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Elementary student concentrating on his writing in class

Transition Words

Teaching students to use transition words helps them improve their writing. Transition words help stories flow more smoothly, by providing logical organization and improving the connections between thoughts.

Key Information



Appropriate Group Size

With small groups
Whole class setting

What are transition words?

Transition words are words or phrases that help connect ideas, sentences, and paragraphs, making the writing more coherent and organized. 

Why teach transition words?

  • They provide coherence to a story.
  • They can help writers bridge the gap between ideas.
  • They provide a signal to the reader or listener about what is coming next in the writing.

How to teach about transition words

Introduce categories of transition words and phrases

You may find it useful to teach transition words by their purpose: 

  • words or phrases used to help sequence ideas or transition between sentences or paragraphs (at first, soon, in the meantime)
  • words or phrases that can be used to show time or sequence (first, next, then, finally)
  • words or phrases that indicate cause and effect (because, therefore, consequently)
  • words or phrases that can be used to show contrast (but, however, on the other hand)
  • words or phrases to indicate more information (also, furthermore, in addition)
  • words or phrases to show location (above, in front of, outside, under)
  • words or phrases that help writers wrap up or summarize a story (in conclusion, finally, to sum up)

Include our handy transition word guide in your students’ writing folders so they have a reference right there as they write their drafts.

Teaching tips

  1. Call attention to ways transition words are used within your classroom read aloud or the book being used for reading groups.
  2. Find a particular paragraph that sequences something, an opening that catches everyone’s attention, or words that mark the ending of a chapter or idea.
  3. Use these models as a way to discuss students’ own writing.
  4. Encourage students to review something they’ve written and look for evidence of transition words.
  5. Ask students to find places within their own writing where transition words will clarify what they’re trying to say or help the piece by moving the action along.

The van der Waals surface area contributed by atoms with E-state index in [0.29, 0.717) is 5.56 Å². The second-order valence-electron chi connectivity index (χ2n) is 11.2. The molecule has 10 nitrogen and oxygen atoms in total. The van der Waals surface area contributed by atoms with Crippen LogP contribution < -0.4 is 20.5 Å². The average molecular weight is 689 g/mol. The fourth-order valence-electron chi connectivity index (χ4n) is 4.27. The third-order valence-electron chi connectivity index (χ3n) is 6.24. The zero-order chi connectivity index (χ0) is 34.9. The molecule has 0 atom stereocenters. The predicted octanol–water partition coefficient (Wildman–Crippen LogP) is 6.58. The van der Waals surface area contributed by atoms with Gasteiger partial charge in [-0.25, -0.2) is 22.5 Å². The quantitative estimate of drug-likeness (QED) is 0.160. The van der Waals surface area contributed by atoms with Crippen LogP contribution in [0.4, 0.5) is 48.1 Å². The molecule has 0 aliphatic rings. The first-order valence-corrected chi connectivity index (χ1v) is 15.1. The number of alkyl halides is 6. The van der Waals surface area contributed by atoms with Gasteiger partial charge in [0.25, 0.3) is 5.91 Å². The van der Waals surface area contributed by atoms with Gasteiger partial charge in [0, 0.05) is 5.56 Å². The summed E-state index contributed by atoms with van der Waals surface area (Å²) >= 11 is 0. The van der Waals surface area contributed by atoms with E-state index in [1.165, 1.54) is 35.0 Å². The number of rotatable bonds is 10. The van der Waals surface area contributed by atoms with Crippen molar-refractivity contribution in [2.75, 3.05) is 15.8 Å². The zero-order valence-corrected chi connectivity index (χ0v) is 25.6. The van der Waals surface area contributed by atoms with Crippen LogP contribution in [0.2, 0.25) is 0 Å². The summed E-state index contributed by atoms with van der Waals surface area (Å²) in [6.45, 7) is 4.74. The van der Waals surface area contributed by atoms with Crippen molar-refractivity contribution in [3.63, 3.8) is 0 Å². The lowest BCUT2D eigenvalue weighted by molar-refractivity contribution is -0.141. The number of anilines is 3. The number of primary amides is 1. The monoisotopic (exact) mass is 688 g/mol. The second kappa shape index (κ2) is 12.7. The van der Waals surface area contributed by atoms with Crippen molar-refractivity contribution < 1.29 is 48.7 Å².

6. Using editing marks, have students revise their writing using just the right transition words.
  7. Have students practice combining simple sentences into more complex ones using transition words. This activity reinforces the idea that transitions help connect ideas and improve overall sentence fluency. Learn more about sentence combining
  8. Incorporate peer review sessions where your students exchange papers and provide feedback on the use of transitions in their classmates’ writing. This helps reinforce the importance of transitions for effective communication.
  9. Reinforce the use of transition words consistently throughout the school year. Encourage your students to use transitions in various types of writing assignments.

Watch lesson on using transition words in a “step-by-step” writing exercise (whole class)

In this clip, students describe the steps needed to get ready for a snowy day, and use the transition words first, next, then, and finally. (Balanced Literacy Diet: Putting Research into Practice in the Classroom)

Watch teacher tips on adding transition words

In this video, learn three tips for teaching K-2 students to add transitions to their writing and connect reading and writing. (Susan Jones Teaching)

Differentiate instruction

For second language learners, students of varying reading skill, and younger learners

  • Use a storyboard template (opens in a new window) to help students get started with their writing. Encourage them to write a meaningful transition word in each box. As they transition from the storyboard to a written draft, the transition words can be included.
  • Discuss story events with students orally. As you summarize the book, use and emphasize specific transition words, “First the kids went in the snow. Then they built a snowman. Finally they came inside for hot chocolate.”
  • Challenge students by giving them a short list of transition words. See if they can use all the words in one story that makes sense. Discuss whether there is such a thing as “too many” transition words in one piece!

See the research that supports this strategy

De la Paz, S. (2001). Teaching Writing to Students with Attention Deficit Disorders and Specific Language Impairment. Journal of Educational Research, 95, 37-47.

MacArthur, C. A. (2010). Instruction in a Strategy for Compare-Contrast Writing. Exceptional Children.

MacArrhur, C. A. (2007). Best practices in teaching evaluation and revision. In S. Graham, C. A. MacArthur, & J. Fitzgerald (Eds.), Best practices in writing instruction (141-162). New York, NY: Guilford.

Children’s books to use with this strategy

Topics this strategy is especially helpful for